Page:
Did you ever feel like the IT team has gone rogue? I mean, totally losing focus on business goals as they work on passion projects. The purpose of an IT department, after all, is to fulfil the objectives of senior management by keeping the business running smoothly. But sometimes, let’s just admit it, the IT team loses sight of business objectives, goals such as: increased profits and customer and employee satisfaction. How to get a rogue IT team back on track? Start with the end in mind. This means informing the IT team about WHY they are carrying out a task so that they work TOWARDS the desired outcome throughout the process.
Starting with the end in mind allows the IT team to get from Point A, the current situation, to Point B, the desired outcomes, by filling in the gaps with WHAT to do to get there. This outcome focus is based on Stephen R. Covey’s second habit as outlined in his monumental work The 7 Habits of Highly Effective People: “Begin with the End in Mind.” He writes that this means “to start with a clear understanding of your destination. It means to know where you’re going so that you better understand where you are now and so that the steps you take are always in the right direction.” How can you determine the steps to take? Here is a tried-and-true process:
- Begin with the End: determine the destination based on desired outcomes and results
- Create the plan to get there
- Divide the plan into smaller, manageable projects
- Execute these projects in a sequence that corresponds to your budget and resources
- Re-evaluate throughout the process and adjust as necessary.
If the IT team keeps business objectives in mind from the beginning, its end products will be fully aligned with attaining these objectives. At least in theory. How does this play out in the real world?
The IT team naturally tends to focus on IT metrics, such as uptime, scalability, website performance and cybersecurity rather that business metrics, such as profitability. So, for example, an IT team may determine that uptime (the percentage of time a computer works without crashing or needing a reboot) should be 99.5%. Good. But what does that mean for business? Right… Instead, I argue, the focus should be on cost savings. When computers and servers are working for long periods unattended, they reduce maintenance costs. With their eye on the end result for the company, the IT team can determine their metrics accordingly.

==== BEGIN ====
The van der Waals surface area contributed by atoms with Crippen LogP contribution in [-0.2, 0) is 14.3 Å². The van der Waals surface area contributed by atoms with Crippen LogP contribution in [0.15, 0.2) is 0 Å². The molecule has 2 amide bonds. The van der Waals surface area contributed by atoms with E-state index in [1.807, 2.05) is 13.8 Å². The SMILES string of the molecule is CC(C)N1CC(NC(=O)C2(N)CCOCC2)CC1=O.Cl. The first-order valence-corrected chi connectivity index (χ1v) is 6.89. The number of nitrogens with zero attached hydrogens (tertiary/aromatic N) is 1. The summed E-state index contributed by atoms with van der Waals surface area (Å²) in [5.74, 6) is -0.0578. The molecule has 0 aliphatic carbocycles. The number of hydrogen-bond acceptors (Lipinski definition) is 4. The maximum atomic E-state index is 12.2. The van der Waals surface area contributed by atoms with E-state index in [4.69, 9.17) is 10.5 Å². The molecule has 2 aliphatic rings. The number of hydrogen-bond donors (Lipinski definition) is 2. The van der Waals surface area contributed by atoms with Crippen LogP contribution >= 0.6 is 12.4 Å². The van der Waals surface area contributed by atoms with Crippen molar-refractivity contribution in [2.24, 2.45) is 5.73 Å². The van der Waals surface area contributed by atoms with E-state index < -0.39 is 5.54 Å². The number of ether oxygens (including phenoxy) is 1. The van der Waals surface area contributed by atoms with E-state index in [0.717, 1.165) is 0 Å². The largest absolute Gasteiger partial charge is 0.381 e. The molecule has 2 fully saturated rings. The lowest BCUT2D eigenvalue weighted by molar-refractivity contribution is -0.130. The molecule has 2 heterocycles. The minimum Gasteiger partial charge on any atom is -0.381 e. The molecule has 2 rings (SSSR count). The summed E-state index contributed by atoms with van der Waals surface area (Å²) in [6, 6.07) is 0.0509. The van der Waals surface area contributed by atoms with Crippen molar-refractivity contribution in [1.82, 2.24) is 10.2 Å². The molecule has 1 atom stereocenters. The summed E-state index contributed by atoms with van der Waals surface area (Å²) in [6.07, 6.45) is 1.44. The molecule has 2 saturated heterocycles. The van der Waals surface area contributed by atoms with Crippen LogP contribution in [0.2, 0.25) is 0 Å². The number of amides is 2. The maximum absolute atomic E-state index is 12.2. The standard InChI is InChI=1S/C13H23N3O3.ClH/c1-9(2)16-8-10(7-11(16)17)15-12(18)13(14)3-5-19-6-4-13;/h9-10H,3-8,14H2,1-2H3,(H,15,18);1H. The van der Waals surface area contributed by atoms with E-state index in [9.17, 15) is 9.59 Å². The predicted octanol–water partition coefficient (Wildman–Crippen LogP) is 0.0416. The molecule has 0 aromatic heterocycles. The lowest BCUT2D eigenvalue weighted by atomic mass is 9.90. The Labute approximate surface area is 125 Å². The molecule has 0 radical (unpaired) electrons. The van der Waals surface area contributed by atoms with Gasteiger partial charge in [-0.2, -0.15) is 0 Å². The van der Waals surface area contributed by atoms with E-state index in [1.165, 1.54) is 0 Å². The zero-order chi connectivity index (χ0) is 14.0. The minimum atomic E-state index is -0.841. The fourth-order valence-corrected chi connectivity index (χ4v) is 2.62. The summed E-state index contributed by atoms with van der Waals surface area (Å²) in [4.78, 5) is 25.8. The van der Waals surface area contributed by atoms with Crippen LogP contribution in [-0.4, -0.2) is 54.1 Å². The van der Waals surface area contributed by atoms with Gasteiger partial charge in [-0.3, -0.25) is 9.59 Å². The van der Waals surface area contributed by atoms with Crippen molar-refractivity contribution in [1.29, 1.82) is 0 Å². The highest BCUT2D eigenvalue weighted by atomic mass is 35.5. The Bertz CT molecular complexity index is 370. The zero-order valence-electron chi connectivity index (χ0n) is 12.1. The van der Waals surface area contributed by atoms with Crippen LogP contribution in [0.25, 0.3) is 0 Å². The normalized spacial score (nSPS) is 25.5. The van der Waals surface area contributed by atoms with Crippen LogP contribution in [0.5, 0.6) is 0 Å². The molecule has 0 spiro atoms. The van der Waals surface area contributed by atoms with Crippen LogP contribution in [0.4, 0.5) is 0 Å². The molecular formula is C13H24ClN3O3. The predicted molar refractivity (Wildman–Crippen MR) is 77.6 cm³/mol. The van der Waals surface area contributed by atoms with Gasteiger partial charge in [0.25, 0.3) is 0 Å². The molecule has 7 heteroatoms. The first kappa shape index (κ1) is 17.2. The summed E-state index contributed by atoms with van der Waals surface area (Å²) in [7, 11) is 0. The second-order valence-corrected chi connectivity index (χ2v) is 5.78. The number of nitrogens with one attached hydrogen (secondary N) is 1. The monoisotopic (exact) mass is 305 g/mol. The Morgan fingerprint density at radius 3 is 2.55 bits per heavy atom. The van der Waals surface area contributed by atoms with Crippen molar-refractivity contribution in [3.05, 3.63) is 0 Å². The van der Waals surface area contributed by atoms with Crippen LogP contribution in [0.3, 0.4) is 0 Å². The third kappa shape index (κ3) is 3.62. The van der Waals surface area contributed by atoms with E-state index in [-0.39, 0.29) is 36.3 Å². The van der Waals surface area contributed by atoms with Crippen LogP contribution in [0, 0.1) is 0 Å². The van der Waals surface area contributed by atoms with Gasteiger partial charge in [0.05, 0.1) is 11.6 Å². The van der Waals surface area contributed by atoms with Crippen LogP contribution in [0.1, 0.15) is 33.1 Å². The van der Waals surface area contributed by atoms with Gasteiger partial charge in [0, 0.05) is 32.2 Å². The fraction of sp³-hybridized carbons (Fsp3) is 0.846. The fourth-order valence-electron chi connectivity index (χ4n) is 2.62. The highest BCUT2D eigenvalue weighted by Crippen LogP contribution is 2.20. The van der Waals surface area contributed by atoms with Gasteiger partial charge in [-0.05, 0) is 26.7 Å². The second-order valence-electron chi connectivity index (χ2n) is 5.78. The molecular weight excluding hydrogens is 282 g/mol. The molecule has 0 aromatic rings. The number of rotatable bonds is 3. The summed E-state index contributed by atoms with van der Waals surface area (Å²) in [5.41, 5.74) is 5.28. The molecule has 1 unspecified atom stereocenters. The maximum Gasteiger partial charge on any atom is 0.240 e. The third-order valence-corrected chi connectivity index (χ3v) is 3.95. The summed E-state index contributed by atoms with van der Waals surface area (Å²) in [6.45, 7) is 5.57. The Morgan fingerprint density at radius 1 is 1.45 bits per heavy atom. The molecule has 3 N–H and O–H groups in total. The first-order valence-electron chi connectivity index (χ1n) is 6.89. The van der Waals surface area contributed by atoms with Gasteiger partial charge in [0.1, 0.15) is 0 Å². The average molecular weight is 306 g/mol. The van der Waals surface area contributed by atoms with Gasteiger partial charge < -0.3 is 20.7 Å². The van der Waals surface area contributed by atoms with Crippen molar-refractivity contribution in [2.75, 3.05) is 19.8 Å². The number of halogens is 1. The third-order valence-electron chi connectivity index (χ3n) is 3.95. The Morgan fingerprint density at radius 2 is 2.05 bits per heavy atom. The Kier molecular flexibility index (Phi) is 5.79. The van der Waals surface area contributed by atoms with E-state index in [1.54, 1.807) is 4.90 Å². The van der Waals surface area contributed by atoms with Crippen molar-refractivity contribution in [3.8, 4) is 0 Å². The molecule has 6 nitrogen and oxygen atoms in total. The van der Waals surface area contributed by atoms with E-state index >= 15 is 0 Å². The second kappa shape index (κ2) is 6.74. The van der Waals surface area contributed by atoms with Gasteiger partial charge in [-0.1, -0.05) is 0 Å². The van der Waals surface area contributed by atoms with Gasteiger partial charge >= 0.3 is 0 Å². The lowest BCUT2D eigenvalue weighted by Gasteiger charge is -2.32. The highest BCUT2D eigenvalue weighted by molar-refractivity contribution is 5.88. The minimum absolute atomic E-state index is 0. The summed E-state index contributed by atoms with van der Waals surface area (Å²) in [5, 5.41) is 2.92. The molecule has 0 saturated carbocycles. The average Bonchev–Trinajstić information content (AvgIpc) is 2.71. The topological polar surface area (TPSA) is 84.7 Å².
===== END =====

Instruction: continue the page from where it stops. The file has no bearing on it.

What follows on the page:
A second example, one of scalability. An IT department may choose technology such as a virtual private cloud (VPC) as offered by providers such as Amazon AWS or Microsoft Azure to be able to scale up with demand. Again, a good strategy. But only if it is in line with at least one business outcome. In this case, being able to grow leads to revenue growth as the company is able to take on more volume. The metric to focus on is one of revenue growth rather than of scalability.
Now for a third example. IT departments obsess over performance: how quickly a webpage loads, for instance. A standard is to attain 5 megabits per second. Fine… Performance for performance sake is useless if not connected to a business objective. Here, it can lead to improved customer experience on the website which leads to more sales. The IT team should keep that in mind when deciding the metric to shoot for.
And a final example: cybersecurity. IT teams sometimes put so many security measures into place that the systems become cumbersome for everyday use. This can discourage employees and customers. By keeping efficiency in mind, IT teams can find the right balance between security and ease of use.
To finish with a quote from Covey that sum up the “Begin with the End” mindset: “An effective goal focuses primarily on results rather than activity. It identifies where you want to be, and, in the process, helps you determine where you are. It gives you important information on how to get there, and it tells you when you have arrived.” Start with your eye on Point B and you’ll get there from Point A.